Communication is Vital To Achieving a Healthy Relationship



Many if not all of the couples I have worked with over the years end up sharing a very interesting thought. “I feel unheard in my relationship. He [or she] is not listening.” The fascinating piece in all of this for me is: If neither party is listening to each other, is anyone really talking?
Couples tend to spend their initial one-on-one time with me complaining about their partner. Invested in being right versus being happy, they remain convinced that they know what their partner is thinking, feeling and experiencing in any and all given situations. They tend to have all of the answers without ever asking any questions.
There is such a deer-caught-in-the-headlight look when I simply ask them, “Have you ever asked your partner what goes on for them when xyz happens?” As they stumble to locate the word “no” in their brain, they quickly follow that up with, “But I already know.” Guess what — you don’t know. And 9.9 times out of 10 you are going to be wrong. Chalk that one up in your loss column. There is no greater awakening than when I have one person tell her partner what she is thinking, only to hear the partner reply, “That isn’t what is going on for me.”

Assumption versus authentic communication

Bottom line, both parties do this with and to each other. It seems silly, doesn’t make much sense logically, and yet this avoidance of conversation runs rampant in so many relationships.
The causes and reasons are not so hard to locate. People who have stopped participating in the lost art of conversation have clearly forgotten their first date. Truth be told, the stakes are not that high in the early days, when first impressions are simply an investment in a cup of coffee, a frozen juice drink or a dinner. It is a time for sharing your wants, dreams and life’s desires to see if you are compatible. No kids, in-laws, mortgage or private preschool financial issues occupy any of your brain space. As one married male client with kids shared with me, “At the end of a long day of everyone pulling at me, conversation feels a little overrated.”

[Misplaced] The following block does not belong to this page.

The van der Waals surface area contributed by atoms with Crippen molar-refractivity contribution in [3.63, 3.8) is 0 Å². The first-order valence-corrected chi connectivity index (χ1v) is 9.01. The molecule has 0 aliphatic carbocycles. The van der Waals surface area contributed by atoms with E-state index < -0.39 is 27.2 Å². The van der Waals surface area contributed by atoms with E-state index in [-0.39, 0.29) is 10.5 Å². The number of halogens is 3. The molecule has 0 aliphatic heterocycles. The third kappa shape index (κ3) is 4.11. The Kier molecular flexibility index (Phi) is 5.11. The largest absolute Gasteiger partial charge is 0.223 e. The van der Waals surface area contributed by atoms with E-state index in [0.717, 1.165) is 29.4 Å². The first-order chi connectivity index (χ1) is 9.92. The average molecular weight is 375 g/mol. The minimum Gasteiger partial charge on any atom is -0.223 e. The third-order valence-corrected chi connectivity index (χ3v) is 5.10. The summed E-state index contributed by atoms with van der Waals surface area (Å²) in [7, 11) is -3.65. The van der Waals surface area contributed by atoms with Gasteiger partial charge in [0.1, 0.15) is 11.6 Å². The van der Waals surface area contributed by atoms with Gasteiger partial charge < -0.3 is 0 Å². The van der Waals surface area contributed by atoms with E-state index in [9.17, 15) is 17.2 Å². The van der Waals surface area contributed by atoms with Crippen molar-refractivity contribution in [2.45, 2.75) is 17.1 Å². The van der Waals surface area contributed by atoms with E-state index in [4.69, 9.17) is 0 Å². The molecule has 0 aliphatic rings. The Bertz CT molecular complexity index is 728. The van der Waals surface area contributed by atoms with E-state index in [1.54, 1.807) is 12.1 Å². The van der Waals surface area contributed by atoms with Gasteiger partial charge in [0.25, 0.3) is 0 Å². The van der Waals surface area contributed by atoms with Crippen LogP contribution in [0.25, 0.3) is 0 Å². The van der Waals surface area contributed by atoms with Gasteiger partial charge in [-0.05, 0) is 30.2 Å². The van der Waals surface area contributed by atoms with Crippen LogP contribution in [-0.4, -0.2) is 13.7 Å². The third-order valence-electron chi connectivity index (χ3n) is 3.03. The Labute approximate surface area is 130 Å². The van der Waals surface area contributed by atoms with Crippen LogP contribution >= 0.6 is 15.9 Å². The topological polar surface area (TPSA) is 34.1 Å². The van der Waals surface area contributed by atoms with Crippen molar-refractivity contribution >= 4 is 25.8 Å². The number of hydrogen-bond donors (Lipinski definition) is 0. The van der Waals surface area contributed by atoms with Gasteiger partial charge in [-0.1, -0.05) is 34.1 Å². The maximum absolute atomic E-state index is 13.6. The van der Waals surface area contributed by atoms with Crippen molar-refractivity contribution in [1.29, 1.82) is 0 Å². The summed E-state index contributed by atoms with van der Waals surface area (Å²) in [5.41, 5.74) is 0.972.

Other couples have fallen into harder times. Fighting, disagreements, all-out war-of-words cage matches have left them wounded, angry and resentful. The desire to communicate is fractured. There is a growing belief that too many topics are not worth getting beaten up over. Communication becomes compartmentalized and then dispensed on a “need to know” basis. I have often told couples that if they don’t start talking, their lawyers will never stop.

It’s time to reconnect by talking and sharing

These scenarios kill conversation and ultimately destroy the fabric and the foundation of your relationship. All hope is not lost, however. Here’s my list of things that must be addressed for any couple wanting to reconnect and start talking again.

  • Since much of the non-talking occurs in the home, I want you to re-jump-start your ability to share with your partner outside the home environment. This would require remembering something you like to do, preferably something you used to do together, and doing it. You need to start finding yourself and your partner interesting again.
  • Start speaking your truth. There is no greater loss in any relationship than when people start withholding information from their partner. The truth is often best delivered when you talk about yourself and your experience and let your partner do the same.
  • Focus on how you are feeling without making your partner responsible for how you are feeling. Generally, couples don’t get up in the morning and plan out a strategy on how to make their partner miserable. No one makes you feel anything you don’t decide to feel. Be responsible for your own feelings, taking into consideration how someone else’s actions, words or behaviors trigger that inside of you.
  • Become a better listener. Left to your own devices, you can convince yourself that almost anything you are thinking is true. When you think that you know what a look, a stare or a statement really means, stop yourself and instead ask your partner. Reflect back over your experience and where you run to with the information and end it with, “Is this what is going on for you?” Let your partner share his truth.

By now we want the conversation back under your own roof, too. Especially if you have kids, you want to be modeling healthy, interactive communication. Let them see that conversation doesn’t have to mean confrontation. Get talking, people!

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